- While you swallow, a special x-ray called fluoroscopy will track the barium-coated food in real time as it moves through your mouth, throat, and esophagus.
Will I need to do anything to prepare for the test?
You may need to fast (not eat or drink) for several hours before your test. You may also want to make a list of your swallowing problems ahead of time. Then you can share them with your provider at the time of your test.
If you are having an upper endoscopy, you will be given a medicine that can make you drowsy, so you should arrange for someone to drive you home.
Are there any risks to the tests?
There is very little risk to having a bedside swallow, but there is a small chance that fluid might get into your lungs during the procedure.
During a FEES or upper endoscopy, you may feel some discomfort when the endoscope is inserted, but serious complications are rare.
During an upper endoscopy, there is a very small risk of getting a tear in your intestine. If you had a biopsy, there is a small risk of bleeding at the site. Bleeding usually stops without treatment.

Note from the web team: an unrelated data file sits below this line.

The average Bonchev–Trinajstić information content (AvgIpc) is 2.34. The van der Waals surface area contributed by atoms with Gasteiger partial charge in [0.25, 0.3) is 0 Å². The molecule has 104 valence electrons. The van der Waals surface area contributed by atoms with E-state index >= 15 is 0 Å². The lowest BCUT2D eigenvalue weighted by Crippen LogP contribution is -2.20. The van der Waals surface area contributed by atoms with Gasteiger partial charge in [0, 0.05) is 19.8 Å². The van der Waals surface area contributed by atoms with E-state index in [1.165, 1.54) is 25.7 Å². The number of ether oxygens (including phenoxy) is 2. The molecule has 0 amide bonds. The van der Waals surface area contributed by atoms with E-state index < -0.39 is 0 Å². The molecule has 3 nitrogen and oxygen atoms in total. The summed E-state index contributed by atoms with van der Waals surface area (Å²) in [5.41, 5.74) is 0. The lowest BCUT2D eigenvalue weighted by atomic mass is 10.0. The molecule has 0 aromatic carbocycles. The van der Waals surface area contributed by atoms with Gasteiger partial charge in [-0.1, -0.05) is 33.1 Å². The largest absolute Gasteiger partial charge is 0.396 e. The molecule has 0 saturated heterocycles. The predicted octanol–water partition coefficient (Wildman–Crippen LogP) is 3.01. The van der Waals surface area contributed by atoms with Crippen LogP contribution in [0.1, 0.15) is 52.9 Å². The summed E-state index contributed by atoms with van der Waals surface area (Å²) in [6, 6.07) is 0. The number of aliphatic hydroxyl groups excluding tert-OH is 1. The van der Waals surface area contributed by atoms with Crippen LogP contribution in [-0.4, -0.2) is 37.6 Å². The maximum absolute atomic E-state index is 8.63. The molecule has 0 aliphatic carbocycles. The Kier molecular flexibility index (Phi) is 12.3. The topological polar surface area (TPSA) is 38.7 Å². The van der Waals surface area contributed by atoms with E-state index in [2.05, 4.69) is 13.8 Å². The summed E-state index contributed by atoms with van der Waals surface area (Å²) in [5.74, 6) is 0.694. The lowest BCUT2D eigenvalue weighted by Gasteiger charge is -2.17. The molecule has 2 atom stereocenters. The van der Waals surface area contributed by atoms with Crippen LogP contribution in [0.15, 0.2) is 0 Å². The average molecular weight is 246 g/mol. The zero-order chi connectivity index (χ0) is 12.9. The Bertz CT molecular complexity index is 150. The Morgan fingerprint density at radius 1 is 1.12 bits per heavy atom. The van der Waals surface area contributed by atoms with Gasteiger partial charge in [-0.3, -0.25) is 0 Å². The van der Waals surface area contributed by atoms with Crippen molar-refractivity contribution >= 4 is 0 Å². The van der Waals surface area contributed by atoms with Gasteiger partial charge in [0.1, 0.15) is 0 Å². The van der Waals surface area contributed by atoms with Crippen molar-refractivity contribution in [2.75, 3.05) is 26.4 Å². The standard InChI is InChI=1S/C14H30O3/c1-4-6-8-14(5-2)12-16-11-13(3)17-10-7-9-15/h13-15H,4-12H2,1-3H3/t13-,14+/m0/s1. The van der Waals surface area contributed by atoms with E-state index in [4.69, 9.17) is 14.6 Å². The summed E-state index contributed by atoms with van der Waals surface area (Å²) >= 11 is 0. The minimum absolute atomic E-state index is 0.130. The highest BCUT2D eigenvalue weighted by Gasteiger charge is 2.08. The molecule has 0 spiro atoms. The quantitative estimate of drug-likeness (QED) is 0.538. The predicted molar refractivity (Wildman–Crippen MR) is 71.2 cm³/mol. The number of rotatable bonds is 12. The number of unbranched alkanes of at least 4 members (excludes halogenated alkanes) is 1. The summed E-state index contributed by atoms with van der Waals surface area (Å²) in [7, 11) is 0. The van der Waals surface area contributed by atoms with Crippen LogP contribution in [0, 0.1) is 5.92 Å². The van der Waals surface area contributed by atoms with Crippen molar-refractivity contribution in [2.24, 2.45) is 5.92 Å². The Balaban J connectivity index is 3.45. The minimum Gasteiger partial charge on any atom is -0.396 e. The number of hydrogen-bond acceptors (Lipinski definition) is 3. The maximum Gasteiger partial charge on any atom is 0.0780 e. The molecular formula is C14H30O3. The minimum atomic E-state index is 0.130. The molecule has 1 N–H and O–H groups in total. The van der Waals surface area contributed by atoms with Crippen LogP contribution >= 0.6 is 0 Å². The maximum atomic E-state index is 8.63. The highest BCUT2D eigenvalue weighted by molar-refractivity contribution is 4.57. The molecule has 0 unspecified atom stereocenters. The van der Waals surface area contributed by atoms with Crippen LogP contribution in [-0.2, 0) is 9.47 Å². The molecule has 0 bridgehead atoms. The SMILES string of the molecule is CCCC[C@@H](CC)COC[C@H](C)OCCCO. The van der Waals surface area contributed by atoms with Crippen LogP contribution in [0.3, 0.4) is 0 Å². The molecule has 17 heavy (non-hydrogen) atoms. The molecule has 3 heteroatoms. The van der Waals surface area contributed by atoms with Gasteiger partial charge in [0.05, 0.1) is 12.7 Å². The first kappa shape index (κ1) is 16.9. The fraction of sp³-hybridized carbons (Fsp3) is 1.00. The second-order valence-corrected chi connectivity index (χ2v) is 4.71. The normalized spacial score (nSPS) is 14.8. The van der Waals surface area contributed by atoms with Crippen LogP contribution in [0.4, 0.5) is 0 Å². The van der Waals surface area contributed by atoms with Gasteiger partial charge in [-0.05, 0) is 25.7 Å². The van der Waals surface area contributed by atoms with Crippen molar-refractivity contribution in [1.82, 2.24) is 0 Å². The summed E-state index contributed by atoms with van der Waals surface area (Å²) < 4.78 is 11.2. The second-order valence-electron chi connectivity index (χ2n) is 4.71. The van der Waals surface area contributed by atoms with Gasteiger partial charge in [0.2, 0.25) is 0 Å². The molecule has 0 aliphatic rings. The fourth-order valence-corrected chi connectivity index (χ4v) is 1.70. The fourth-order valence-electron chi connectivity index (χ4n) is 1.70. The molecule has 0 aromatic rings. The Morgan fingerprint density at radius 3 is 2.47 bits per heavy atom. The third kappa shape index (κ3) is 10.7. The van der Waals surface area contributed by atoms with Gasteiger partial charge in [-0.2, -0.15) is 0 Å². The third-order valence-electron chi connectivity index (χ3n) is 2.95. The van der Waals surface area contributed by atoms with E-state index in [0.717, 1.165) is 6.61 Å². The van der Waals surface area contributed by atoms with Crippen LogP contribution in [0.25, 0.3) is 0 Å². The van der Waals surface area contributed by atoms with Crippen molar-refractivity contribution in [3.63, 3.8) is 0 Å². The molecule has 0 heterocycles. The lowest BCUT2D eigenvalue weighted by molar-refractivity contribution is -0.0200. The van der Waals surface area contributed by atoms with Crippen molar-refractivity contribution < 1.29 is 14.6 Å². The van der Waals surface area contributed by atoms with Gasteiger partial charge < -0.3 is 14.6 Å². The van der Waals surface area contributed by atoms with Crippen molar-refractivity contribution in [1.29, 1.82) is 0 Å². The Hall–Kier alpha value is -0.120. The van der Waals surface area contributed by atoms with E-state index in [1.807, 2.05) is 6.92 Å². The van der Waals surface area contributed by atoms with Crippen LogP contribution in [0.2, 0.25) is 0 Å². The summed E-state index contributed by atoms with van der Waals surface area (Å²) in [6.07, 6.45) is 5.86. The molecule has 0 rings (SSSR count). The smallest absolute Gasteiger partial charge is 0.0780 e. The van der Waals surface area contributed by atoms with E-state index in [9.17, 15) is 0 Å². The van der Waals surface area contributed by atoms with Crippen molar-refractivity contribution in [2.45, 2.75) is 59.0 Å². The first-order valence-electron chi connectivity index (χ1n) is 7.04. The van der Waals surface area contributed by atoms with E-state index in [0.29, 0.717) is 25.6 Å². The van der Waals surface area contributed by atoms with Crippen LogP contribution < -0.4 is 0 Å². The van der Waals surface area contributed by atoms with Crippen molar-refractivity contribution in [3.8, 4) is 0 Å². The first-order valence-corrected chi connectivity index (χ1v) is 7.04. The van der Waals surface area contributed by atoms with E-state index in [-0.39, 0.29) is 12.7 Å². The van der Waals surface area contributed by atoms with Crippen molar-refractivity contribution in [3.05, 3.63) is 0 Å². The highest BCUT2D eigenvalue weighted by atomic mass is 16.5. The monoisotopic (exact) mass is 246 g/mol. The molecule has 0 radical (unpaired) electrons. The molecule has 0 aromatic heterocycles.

You should not have a VFSS, which is a type of x-ray, if you are pregnant or think you may be pregnant. The radiation from these x-rays can be harmful to an unborn baby. For others, there is little risk to having these tests. The dose of radiation is very low and not considered harmful for most people. But talk to your provider about all the x-rays you’ve had in the past. The risks from radiation exposure may be linked to the number of x-ray treatments you’ve had over time.
What do the results mean?
Your results may show you have one of the following types of disorders: